Developing good sleep habits
1. Make it a habit. Learning what you need to do to get good sleep is critical in both the short and long term. Eliminating distractions like televisions, iPads or iPhones is important to developing a consistent, predictable foundation for getting to sleep and staying asleep.
2. Turn it all off! Don’t let vibration alerts from your phone wake you up intermittently. Turn the TV off. Background noise from a TV is not consistent and can even be subliminally disturbing.
3. Communicate with your companion. Some nights you need to be left untouched and undisturbed. Tell your companion if you need to rest without being touched or snuggled. Sometimes “too tired” means a need for quiet with no distractions.
These tips are all designed to help you cope with times when you’ve missed out on sleep. If you’re in a situation where sleep deprivation is chronic and consistent, you’ll need to be even more diligent about the steps above because stress builds up in your system when you don’t get enough sleep. That’s when bad colds creep in and interrupt everything from hour work schedule to your workout schedule. And that’s not where you want to be.
Sleep aids are effective tools for overcoming broken sleep habits and for dealing with periods of high stress or restlessness that impact our health and undercut our ability to cope. Taking a sleeping pill is no small matter though. There’s an “entrance” and and “exit” period on both ends of the evening, and you need to plan for that by being near and ready to go to bed when sleepiness hits, and to give yourself time to emerge from the effects of the pill in the morning.
Anxiety and sleep
I clearly recall the period when for reasons of stress as caregiver to a wife with cancer, I was prescribed Lorazepam to combat anxiety and help with sleep. It is a subtle yet powerful little drug. It helps with anxiety, a common sleep disturbance.
The little pills helped, and the side effects were not profound.
Yet when I went riding on Saturday morning it was clear there was something missing or messed up in my blood chemistry. I was sluggish and tired feeling, unable and unwilling to respond to riding challenges.
After a while I gave up trying to be the cyclist I was before that period of stress and broken sleep. While I was on that drug it was important to be smart in my riding, rather than tough. I elected to ride for different reasons, and eliminated competition from my schedule. The more important goals were getting good sleep, taking care of my obligations in real life and using running and riding as personal rewards and stress relievers.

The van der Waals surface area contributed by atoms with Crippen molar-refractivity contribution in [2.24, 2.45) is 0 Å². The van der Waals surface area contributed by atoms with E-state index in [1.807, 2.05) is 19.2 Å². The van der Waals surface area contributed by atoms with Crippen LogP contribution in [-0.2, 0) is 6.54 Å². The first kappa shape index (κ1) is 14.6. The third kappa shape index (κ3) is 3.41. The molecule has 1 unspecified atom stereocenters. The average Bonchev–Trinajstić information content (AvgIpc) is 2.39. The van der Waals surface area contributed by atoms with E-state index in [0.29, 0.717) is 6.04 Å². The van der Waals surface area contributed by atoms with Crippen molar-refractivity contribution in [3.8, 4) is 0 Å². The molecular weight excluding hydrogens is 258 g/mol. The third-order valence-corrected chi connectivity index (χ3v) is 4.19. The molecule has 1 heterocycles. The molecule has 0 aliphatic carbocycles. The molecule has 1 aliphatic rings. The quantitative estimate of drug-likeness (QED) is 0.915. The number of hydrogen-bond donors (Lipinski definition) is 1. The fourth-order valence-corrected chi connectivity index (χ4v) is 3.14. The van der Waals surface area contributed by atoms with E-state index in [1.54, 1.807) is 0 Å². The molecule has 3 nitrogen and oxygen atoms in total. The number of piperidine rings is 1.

Still, you have to learn some lessons again and again.
Just last weekend we were out late at a party and I tried to get enough sleep but I woke up feeling “sleep sore” inside and out. It’s weird feeling knowing you’re basically healthy but lacking enough sleep. There’s a fatigue inside your chest that makes breathing harder. You can quickly get a sore throat, a warning sign that a cold is pending. You might crave more water and more sweets. In other words, your body is out of balance and riding or running in that condition is not going to see you at your best.
Sure enough, about 8 miles into a morning ride at 20mph into a west wind my legs gave out. I didn’t blow up, but I just didn’t have it. My riding companion rolled off the front and the gap between us widened with every 10th of a mile. Finally she looked back and held up. When I caught her I apologized but she understood. We’ve all been there at one time or another.
The rest of the ride went fine. So it’s hard to tell sometimes how much poor performance from lack of sleep is physical and how much is mental. In either case, it does not generally add up to good results.
Sure, for a big race we can “get up” for the event and sleep doesn’t matter. I’ve run plenty of PRs on far less rest than I would have liked. But that’s the price of getting excited for a race. Yet your recovery program should include plenty of sleep and rest to help your body restore is physical and mental potential.
Getting proper sleep is absolutely vital to short and long term performance in whatever you do. For those of us who run, ride and swim it is both an investment and an insurance policy. The investment part stores up fitness for performance. The insurance part protects against getting sick.
And you can take that program to the bank. Or to bed. Whichever works for you.